AppUpdateView represents a UI part of application update flow and the only point of interaction between your application and AppUpdateWrapper. You may directly extend it in your hosting Activity or delegate it to some fragment. Here are the methods you may implement:

activity (mandatory)

val activity: Activity

AppUpdateManager launches activities on behalf of your application. Implement this value to pass the activity that will handle the onActivityResult and pass data to AppUpdateWrapper.checkActivityResult. Refer to method documentation to get the details.

updateReady (mandatory)

fun updateReady()

Called to report that update has been downloaded and ready to be installed. The UI may display some confirmation dialogue at this point. Depending on user's answer call AppUpdateWrapper.userConfirmedUpdate to install and restart or AppUpdateWrapper.userCanceledUpdate to postpone installation. The next time the user will be asked to update an app in a latter case is configurable.

updateFailed (mandatory)

fun updateFailed(e: Throwable)

Effective within the IMMEDIATE update flow to report a critical update error. Within the immediate update flow this is considered critical and you may want to terminate application.

updateChecking (optional)

fun updateChecking()

Called by presenter when update flow starts. UI may display a spinner of some kind.

updateInstallUiVisible (optional)

fun updateInstallUiVisible()

Called when play-core install activity covers your application. In some cases (immediate update flow for example) you may want to finish your main activity (or clear stack) at this point so user won't 'back' to it from update screen.

updateComplete (optional)

fun updateComplete()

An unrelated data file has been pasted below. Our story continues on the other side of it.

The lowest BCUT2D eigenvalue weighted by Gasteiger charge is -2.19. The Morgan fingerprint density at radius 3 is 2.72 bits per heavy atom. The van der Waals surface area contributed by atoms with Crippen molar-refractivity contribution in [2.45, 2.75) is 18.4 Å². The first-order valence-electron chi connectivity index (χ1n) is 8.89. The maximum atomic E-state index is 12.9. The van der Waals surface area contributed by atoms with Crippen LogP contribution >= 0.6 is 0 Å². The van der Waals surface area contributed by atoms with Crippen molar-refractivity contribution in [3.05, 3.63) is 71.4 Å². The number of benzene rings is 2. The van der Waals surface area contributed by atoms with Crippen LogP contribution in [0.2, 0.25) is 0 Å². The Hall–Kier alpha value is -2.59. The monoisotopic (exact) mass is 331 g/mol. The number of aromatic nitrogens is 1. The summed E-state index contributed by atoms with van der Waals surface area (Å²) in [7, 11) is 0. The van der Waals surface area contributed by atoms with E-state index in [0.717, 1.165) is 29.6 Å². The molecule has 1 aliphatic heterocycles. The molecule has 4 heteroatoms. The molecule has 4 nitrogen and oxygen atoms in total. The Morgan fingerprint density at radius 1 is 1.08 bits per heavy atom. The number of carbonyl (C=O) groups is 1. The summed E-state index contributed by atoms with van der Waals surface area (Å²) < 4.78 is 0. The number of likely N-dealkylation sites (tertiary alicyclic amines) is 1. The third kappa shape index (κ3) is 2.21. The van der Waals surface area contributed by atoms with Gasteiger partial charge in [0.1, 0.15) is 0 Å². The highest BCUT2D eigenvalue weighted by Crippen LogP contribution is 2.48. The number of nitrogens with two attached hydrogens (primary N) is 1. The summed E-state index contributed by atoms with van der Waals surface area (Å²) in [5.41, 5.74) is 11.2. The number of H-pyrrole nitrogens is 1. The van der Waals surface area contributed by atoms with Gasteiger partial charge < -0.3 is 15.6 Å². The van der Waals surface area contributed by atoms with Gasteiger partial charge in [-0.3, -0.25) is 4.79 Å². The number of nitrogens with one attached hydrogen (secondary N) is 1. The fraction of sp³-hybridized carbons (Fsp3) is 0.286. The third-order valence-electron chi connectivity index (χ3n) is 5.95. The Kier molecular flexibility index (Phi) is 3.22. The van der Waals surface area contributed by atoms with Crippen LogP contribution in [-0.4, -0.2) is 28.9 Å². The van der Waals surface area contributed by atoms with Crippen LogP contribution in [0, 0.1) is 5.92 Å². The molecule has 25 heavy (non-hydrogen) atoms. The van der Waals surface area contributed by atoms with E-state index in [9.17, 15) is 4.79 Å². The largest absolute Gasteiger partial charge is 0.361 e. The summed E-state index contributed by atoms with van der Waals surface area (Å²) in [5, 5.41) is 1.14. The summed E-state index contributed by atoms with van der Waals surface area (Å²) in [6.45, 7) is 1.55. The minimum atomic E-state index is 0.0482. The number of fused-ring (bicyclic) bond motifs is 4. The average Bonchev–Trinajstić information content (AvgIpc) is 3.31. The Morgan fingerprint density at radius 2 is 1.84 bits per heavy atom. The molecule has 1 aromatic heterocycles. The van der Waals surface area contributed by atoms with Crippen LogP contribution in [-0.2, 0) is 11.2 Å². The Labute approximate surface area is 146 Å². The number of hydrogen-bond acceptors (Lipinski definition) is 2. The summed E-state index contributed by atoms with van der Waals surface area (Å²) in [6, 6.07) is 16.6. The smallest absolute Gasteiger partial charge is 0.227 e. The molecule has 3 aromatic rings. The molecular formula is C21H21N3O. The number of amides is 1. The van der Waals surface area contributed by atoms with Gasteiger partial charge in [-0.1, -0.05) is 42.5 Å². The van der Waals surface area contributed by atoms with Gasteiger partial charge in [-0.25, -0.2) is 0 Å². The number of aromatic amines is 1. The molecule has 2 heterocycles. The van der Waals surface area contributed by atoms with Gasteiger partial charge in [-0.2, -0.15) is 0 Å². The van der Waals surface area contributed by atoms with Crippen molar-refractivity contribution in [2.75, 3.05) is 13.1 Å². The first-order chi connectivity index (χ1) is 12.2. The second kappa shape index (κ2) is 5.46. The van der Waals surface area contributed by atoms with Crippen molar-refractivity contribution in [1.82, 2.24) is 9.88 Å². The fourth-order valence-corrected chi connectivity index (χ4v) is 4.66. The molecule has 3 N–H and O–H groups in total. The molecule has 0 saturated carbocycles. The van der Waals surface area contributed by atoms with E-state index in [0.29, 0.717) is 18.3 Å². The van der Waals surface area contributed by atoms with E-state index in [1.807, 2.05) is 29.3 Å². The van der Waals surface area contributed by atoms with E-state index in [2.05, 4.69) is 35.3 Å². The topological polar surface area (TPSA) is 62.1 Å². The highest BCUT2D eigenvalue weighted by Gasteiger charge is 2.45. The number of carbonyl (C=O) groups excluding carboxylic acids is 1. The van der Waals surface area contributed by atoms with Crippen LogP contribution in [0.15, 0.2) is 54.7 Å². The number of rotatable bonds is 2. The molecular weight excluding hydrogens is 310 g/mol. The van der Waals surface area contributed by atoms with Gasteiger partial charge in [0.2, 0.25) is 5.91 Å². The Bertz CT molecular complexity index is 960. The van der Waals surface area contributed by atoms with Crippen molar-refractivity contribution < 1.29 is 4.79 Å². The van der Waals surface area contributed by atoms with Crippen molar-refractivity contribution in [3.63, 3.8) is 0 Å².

Called when flow is finished. Either update not found, or cancelled, etc. Indicates a successful outcome.

nonCriticalUpdateError (optional)

fun nonCriticalUpdateError(e: Throwable)

Some error occurred during the update but it is considered non-critical within selected update flow. UI may toast or notify the user in some other way.

3. Start your update flow

The library supports both IMMEDIATE and FLEXIBLE update flows.

  • Choose IMMEDIATE flow when you need user to update or to quit. For example you may receive a 'not-supported' message from your server and user can't use the outdated application anymore.
  • Choose FLEXIBLE flow when you just check if there is a new version available. User may install it or may reject to do so. In the latter case it is considered a good UX practice to not to annoy user with every activity start but rather to delay and ask him to update later. See UpdateFlowBreaker below for details.

Both flows implement the AppUpdateWrapper interface with the following methods to consider:


fun checkActivityResult(requestCode: Int, resultCode: Int): Boolean

AppUpdateManager launches some activities from time to time: to ask for update consent, to install, etc. It does so on behalf of your calling activity. Thus you must implement onActivityResult at your side and pass data to this method. If checkActivityResult returns true - then the result was handled. See the sample at the top of the article.

userCanceledUpdate and userConfirmedUpdate

fun userCanceledUpdate()
fun userConfirmedUpdate()

When flexible flow download completes you should ask for user consent with install and application restart. At this point AppUpdateWrapper calls your view updateReady callback. Present a consent UI of your choice and call either userConfirmedUpdate or userCanceledUpdate. See the UpdateFlowBreaker below to find out what happens if user cancels.